The president of a Costa Rican company that sold reinsurance bonds to life settlement companies was sentenced today in Richmond, Va., to 60 years in prison for carrying out a half-billion-dollar fraud scheme that affected more than 3,500 victims throughout the United States and abroad.
Minor Vargas Calvo, 61, a citizen and resident of Costa Rica, is the majority owner of Provident Capital Indemnity (PCI) Ltd., an insurance and reinsurance company registered in the Commonwealth of Dominica and doing business in Costa Rica. He was convicted on April 30, 2012, of one count of conspiracy to commit mail and wire fraud, three counts of mail fraud, three counts of wire fraud and three counts of money laundering.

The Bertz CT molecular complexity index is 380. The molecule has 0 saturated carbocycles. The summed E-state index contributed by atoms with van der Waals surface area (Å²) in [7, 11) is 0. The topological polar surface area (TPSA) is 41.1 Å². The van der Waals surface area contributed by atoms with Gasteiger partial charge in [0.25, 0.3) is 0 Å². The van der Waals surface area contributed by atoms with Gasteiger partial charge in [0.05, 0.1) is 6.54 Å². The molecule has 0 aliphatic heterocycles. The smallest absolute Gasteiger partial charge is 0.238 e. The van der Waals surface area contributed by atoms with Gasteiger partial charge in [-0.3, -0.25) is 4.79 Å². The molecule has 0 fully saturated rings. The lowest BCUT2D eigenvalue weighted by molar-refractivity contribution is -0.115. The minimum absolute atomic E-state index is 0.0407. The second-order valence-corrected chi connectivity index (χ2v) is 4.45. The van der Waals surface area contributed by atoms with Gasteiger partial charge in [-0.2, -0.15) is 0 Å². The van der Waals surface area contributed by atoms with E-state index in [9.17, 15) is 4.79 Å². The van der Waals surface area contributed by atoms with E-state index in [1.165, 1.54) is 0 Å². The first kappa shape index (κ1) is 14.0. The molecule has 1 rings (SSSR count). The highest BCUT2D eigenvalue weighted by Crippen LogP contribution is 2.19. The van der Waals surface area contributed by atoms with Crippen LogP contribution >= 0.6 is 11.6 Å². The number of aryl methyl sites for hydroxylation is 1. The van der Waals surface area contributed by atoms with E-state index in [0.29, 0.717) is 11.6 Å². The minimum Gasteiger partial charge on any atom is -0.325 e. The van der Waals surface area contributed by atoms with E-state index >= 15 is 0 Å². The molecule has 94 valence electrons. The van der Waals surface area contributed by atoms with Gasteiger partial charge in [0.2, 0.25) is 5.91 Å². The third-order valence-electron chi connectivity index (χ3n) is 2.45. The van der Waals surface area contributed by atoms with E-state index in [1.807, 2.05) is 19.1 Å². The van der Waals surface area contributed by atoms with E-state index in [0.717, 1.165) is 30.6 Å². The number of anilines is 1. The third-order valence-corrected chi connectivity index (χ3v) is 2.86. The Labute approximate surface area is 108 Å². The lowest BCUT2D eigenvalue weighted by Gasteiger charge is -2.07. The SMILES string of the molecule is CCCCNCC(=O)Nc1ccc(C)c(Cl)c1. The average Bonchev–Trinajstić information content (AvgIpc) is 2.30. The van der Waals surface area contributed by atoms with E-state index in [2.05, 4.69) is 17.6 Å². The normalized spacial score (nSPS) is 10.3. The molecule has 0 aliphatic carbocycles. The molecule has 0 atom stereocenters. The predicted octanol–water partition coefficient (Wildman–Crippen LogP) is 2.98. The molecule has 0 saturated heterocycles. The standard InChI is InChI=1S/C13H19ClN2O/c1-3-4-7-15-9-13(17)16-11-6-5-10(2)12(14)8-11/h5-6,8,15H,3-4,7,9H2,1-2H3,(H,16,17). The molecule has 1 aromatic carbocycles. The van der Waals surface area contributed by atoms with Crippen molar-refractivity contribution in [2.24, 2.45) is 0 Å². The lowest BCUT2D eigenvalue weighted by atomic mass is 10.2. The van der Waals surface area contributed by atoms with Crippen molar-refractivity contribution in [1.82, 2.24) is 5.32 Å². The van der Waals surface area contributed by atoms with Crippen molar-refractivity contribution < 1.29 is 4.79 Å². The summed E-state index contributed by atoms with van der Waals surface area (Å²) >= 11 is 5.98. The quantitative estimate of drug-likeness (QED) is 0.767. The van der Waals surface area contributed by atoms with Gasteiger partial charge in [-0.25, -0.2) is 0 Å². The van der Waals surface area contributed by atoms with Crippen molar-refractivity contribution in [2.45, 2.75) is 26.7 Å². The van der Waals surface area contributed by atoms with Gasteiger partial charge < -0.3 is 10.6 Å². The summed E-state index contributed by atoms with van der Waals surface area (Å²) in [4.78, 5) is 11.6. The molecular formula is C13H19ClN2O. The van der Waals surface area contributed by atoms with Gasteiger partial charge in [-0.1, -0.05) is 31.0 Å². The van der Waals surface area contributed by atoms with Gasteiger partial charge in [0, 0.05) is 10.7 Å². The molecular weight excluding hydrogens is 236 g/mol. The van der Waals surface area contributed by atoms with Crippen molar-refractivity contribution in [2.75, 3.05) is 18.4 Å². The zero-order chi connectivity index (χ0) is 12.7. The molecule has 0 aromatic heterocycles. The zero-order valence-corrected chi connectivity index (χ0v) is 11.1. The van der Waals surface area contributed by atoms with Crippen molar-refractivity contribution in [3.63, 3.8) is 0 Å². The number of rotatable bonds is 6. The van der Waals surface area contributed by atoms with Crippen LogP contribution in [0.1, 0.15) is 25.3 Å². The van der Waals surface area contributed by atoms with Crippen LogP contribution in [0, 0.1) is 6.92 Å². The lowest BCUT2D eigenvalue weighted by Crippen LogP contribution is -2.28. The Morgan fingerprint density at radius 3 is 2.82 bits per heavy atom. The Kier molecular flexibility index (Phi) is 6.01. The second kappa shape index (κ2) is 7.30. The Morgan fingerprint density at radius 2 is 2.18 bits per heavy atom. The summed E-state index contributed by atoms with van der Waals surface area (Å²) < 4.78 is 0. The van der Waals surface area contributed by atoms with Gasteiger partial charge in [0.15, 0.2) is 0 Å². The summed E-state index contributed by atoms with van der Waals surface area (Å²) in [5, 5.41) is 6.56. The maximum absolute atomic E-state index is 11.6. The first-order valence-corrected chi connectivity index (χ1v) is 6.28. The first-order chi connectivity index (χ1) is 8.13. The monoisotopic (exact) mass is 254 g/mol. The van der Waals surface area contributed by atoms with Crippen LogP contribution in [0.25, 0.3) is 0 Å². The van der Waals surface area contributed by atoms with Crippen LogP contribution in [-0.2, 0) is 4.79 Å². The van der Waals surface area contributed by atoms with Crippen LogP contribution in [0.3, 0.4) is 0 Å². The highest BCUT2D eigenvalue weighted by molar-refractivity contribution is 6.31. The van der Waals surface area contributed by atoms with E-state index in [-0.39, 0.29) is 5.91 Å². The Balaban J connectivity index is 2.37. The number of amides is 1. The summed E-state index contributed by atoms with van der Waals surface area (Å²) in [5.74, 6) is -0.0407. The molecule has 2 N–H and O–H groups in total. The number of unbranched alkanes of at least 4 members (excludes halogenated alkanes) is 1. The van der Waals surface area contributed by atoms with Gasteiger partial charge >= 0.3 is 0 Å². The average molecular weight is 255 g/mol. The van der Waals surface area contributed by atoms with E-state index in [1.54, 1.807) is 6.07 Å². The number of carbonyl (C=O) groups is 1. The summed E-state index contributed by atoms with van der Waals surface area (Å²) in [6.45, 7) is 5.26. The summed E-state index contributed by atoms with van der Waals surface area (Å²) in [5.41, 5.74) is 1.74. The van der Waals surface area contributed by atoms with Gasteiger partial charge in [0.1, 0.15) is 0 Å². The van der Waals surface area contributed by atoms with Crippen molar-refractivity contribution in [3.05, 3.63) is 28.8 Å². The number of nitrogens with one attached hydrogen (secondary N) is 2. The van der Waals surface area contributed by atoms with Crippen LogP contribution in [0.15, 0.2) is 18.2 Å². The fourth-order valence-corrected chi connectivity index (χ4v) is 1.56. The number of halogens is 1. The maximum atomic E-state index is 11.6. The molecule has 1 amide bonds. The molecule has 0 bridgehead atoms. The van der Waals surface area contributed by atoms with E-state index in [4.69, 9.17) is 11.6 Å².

From 2004 through 2010, PCI sold at least $485 million of bonds to life settlement investment companies located in various countries, including the United States, the Netherlands, Germany, Canada and elsewhere. PCI’s clients, in turn, sold investment offerings backed by PCI’s bonds to thousands of investors around the world. Purchasers of PCI’s bonds were required to pay up-front payments of six to 11 percent of the underlying settlement as “premium” payments to PCI before the company would issue the bonds.
Evidence at trial showed that Vargas spent more than $23 million of his ill-gotten gains on his professional soccer teams in Costa Rica, his unrelated companies, his family and himself. Due, in part, to these expenditures, when it came time to make good on PCI’s promises to pay bond holders, Vargas resorted to yet more lies to justify PCI’s inability to do so.